When Sophia Takal started shooting Always Shine, Lawrence Michael Levine’s script represented a smart, sizzling flambé of abusive gender norms and twisted loyalty. Now, after watching society react to a Trump presidency these last few weeks, Levine’s script has morphed into something so much bigger (benefitting from a post-election release).
Takal helms a satire and warning about how women are painted into a wholesome, submissive corner that’s doubled in relevancy since grabby allegations and demeaning propaganda. As John Robert Powers’ opening quote proclaims, “it’s a women’s birthright to be attractive and charming,” which he insists is her “duty.” Then he likens women to a bowl of flowers sitting on the “table of life,” appropriating women to nothing but decorations for men to flaunt and control. Beautiful stuff, right? Yeah, that’s why we need Always Shine more than ever right now.
Anna (Mackenzie Davis) and Beth (Caitlin FitzGerald) are two actress friends living in Los Angeles, both attempting to become the next big Hollywood star. Beth currently enjoys a comfortable pad, steady work and was recently included in a “hottest young stars” article published by some big-time magazine. Anna, meanwhile, is about to be homeless, would happily take an unpaid short gig and can’t even afford a $300 car repair.
Despite being at different stages in their career, the chums embark on a vacation to Big Sur for a little rest and relaxation – but tensions boil over when they can’t see eye to eye. As Beth complains about taking “stupid” roles, Anna laments about how her less “lady-like” demeanor is written off by intimidated men until both woman are at each other’s throats. So much for an uplifting retreat…
Now, when I say there’s “tension” between the two aspiring performers, I mean that Sophia Takal’s cut-throat competition enters fiery genre realms where looks alone can kill. Beth and Anna shoot dagger-sharp glares back and forth, establishing this uneasy, hypnotizing repertoire full of combative intensity. So steady does their rage build beneath heavy makeup, tugging at painful emotions that remain safely tucked under prim-and-proper surfaces.
These are two girls being swallowed by the same system for different reasons, yet instead of comforting one another, they’re turned into enemies, devalued and disillusioned. Contributing factors strike from all angles – taking nudity roles to stay relevant, shutting up in front of men, being grateful for mansplaining – but they’re all rooted in the same brand of gender discouragement. This is where Davis and FitzGerald pull their premium angst and aggravation from, which even in this fiery delivery is understated.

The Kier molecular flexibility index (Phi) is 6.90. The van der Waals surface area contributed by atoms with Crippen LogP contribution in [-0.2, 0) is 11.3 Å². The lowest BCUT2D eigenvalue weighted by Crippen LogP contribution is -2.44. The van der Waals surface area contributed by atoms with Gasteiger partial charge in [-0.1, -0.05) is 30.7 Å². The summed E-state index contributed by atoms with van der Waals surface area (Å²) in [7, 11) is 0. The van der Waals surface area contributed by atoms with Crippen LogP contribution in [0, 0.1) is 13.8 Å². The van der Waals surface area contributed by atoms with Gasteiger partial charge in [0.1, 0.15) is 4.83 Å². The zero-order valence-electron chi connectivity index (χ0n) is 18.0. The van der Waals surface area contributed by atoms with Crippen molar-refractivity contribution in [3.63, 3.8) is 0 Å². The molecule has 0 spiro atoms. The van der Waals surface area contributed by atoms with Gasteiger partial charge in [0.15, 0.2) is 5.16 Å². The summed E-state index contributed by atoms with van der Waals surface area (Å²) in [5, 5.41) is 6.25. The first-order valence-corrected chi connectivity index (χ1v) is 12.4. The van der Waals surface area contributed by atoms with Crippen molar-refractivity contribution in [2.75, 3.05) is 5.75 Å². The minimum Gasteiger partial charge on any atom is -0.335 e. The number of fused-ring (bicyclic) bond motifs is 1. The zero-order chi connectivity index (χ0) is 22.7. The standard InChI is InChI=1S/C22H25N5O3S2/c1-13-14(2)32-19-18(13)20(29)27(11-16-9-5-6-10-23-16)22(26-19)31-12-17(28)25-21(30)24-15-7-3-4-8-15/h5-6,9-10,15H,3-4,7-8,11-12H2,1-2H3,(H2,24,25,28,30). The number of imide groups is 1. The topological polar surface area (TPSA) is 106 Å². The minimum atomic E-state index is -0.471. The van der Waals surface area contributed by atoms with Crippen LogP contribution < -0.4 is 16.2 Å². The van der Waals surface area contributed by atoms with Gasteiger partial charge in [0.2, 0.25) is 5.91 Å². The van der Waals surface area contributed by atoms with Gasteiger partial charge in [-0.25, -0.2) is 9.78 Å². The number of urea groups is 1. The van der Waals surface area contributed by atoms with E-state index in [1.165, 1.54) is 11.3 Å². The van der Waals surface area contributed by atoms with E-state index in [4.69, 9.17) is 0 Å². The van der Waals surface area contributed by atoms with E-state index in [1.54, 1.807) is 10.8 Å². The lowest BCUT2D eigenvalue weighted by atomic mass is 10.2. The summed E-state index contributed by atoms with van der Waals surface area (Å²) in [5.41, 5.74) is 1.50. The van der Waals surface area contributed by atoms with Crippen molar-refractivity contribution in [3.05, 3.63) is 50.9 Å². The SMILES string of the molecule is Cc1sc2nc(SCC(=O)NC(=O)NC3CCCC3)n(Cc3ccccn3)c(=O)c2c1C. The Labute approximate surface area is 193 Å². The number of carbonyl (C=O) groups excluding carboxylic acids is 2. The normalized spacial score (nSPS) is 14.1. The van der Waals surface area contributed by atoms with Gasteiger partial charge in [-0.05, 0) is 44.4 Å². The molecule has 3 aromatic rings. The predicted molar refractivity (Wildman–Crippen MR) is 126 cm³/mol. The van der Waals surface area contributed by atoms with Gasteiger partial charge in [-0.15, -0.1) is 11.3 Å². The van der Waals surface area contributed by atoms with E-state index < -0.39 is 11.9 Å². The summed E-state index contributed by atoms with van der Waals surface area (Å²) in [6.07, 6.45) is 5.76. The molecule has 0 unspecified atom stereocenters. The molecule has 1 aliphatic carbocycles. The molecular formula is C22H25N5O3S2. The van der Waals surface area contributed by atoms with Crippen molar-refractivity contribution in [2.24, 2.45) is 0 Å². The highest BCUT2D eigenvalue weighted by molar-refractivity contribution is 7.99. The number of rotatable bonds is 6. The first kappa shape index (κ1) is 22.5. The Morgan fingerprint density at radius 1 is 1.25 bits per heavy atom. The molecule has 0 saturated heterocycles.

On the surface, Always Shine is a sleek companion-piece to Starry Eyes, where young girls deal with the consequences of stardom in a genre format. That’s what’s most obvious. Then, peeling back the layers, both Takal and Levine wave a flag of change as they put current male-dominated methodologies on blast. As Beth meekly becomes a star because she’s able to shut up and look pretty, Anna becomes disgusted.
A girl who speaks her mind and boasts tremendous talent is overlooked because she’s not a feminine icon, batting her eyes and playing coy when talking to male suitors. A backyard fire pit encounter highlights this tremendously unsettling notion, when a prospective love interest becomes rattled when Anna asks a few simple questions about his middle-of-nowhere boys retreat. Easily answerable queries are taken as assaults from a woman who “doesn’t know her place,” as a spotlight is shined on an unfortunate reality of today’s human hierarchy.
I could spend another 1,000 words talking about the devastating nature of suppressed female voices in today’s world, but Always Shine does enough to spin explosive truth-bombs out of greed and jealousy. While two women expose the utter ignorance of gender favoritism, a seductive rivalry is born. I’ve already alluded to the back-and-forth drama between “friends” who are better enemies. Their face-off is a decadent slice of salacious self-loathing, as hatred lashes out in the most destructive manner.
Anna and Beth suffer from a friendship torn, and their journey downward is one that digs in claws like flaying razors. Both actresses ooze desperation and humility, ripped apart by regret and situational acceptance. Other characters enter the fray – like Khan Baykal’s skeptical boyfriend and Lawrence Michael Levine’s new lover – but as both actresses would love to hear, the spotlight always shines on Beth and Anna (HEY-YO!) Their diabolical chemistry is nothing short of scrumptious, bringing home a 21st century horror story soaked in social importance. This is how women always feel, even if we’re too drunk on complacency to notice.
Always Shine is an important film for America right now. We need to address gender inequalities that are still rampantly enacted on a daily basis, and open honest channels that don’t stereotype a lady as some dolled-up object. You’d think these thoughts are witicisms of the past, but we just elected a president whose words have set gender relations back years and years. We need a film like Always Shine, whose fangs are flashed in the very first minutes.
Sophia Takal’s message is fearless, screaming out for the “nasty women” who feel so helpless in today’s world – but even more so, thriller elements drive home taught interpretations of larger, more terrifying metaphors. This is a glamorous, commanding and important watch, primed to corrupt audience minds for a multitude of passionate reasons – first and foremost of which is that Takal stages one damn fine free-thinking thriller.
In the year 2016, we need thrillers like Always Shine to remind us of the social horrors we're currently up against.